“The further we get into this, what I notice is the rails in Slopestyle are getting more important. So, for me, there’s a really big emphasis on keeping the youth involved in the judging. People that are actually still paying attention, on a really close level of skiing. They’re the only people who are really in-tune with which progressive aspects are coming to the table in rail skiing. It’s a really detail-oriented thing.
“Obviously it’s pretty easy to argue difficulty versus extremely technical rail tricks when people are doing switch tails and switch lip variations onto rails, starting to mix in backslides, frontslides and other variations of grabs, pretzeling spins, continuing spins and doing switch ups. If you’re not very detail-oriented in that stuff, you’re really missing a huge part of modern slopestyle. In the early days, it was very jump-heavy, but now it’s more equal between rails and jumps. It’s been good to see that progression.”
Jason fits his own criteria for a good judge perfectly. He’s injured at the moment, but remains heavily involved in the industry outside of judging. He’s spent recent years as head of marketing at Windells and previously rode for Surface skis. He still lives and breathes skiing and has always had more of a passion for the film side of things. On that front, he’s best known for Good Enough...
Jason with the ender of Good Enough's ender (From 18:18).
“Good Enough was myself and Noah Curry, we’d been skiing together for a while in Tahoe. I was just getting out of competing and we’d been travelling together to some of the smaller contests”.
Jason and Noah would just film their skiing and what they were doing on the road. He’s very open about the inspiration:
“Travelling Circus was very popular at the time. I just saw what those guys were doing and was like: ‘They’ve got it figured out! Skiing, having fun, not having to do contests and travelling around with their buds to weird places’. So we tried to replicate it, we brought in a couple of our buds.”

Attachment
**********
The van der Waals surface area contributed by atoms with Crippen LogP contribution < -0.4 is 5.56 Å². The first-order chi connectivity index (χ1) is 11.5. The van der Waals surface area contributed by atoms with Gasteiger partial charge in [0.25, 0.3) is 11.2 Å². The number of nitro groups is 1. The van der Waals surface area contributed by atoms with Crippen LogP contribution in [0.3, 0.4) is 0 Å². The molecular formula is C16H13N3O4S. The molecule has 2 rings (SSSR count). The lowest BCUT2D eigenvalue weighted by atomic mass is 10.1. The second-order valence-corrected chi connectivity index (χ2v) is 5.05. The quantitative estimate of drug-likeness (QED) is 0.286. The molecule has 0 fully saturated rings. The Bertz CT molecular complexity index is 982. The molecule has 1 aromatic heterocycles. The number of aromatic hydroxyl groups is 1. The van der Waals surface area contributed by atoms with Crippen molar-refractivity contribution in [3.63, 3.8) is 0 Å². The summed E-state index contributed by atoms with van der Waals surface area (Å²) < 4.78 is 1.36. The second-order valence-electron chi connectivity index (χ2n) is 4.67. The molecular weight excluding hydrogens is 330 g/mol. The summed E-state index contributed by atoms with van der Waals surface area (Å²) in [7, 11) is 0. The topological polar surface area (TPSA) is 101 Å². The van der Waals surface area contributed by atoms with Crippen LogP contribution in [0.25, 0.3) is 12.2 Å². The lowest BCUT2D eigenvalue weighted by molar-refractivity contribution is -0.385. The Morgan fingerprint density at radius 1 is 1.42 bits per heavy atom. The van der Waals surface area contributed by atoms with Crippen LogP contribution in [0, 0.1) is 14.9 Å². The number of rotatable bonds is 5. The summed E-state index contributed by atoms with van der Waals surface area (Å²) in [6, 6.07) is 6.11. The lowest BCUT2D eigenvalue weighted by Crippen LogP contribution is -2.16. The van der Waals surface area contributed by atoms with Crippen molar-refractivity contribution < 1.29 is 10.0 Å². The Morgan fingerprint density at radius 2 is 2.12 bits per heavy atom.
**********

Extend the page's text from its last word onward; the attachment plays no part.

Garrett Jurach —who had been living in Sacramento— moved to Tahoe to be their full-time filmer. They recruited other friends to help out:
“Kai Krepela and Pete Arneson filmed with us, we just travelled around skiing for a couple years. It was a fun project that ended up being something to focus on throughout the year. The Good Enough crew was us just hanging out and skiing. The videos were a funny by-product.
“Growing up I had always thought that the edits and filming were the most important part of being a skier. The videos and video parts of skiers are what stuck with me as a kid. As much as I like and follow the contests, I just never really had the competitive drive to compete at the highest level.”
Pete Arneson was actually who got Jason involved with judging:
“He got recruited by Steele Spence –the godfather of modern ski judging. After skiing with Pete for a couple years, he said I was kind of judgemental and pretty rude, so he thought I could be a judge too!”
Trip: I had a really solid trip to Norway, with the Good Enough boys a couple years ago, to judge European X Games. If I could recreate that trip, I’d do that in a heartbeat.
To do: Switch 5 Japan, it’s a pretty close toss up with a hand-plant, but I’ll say Japan.
To judge: I’ve been seeing a lot of cool stuff recently, what’s impressed me the most is Alex Hall’s grab variations in the insane rotations that he’s doing now. Grab variations are what thrill me right now.
Track: ‘Gimme the Loot’ Notorious B.I.G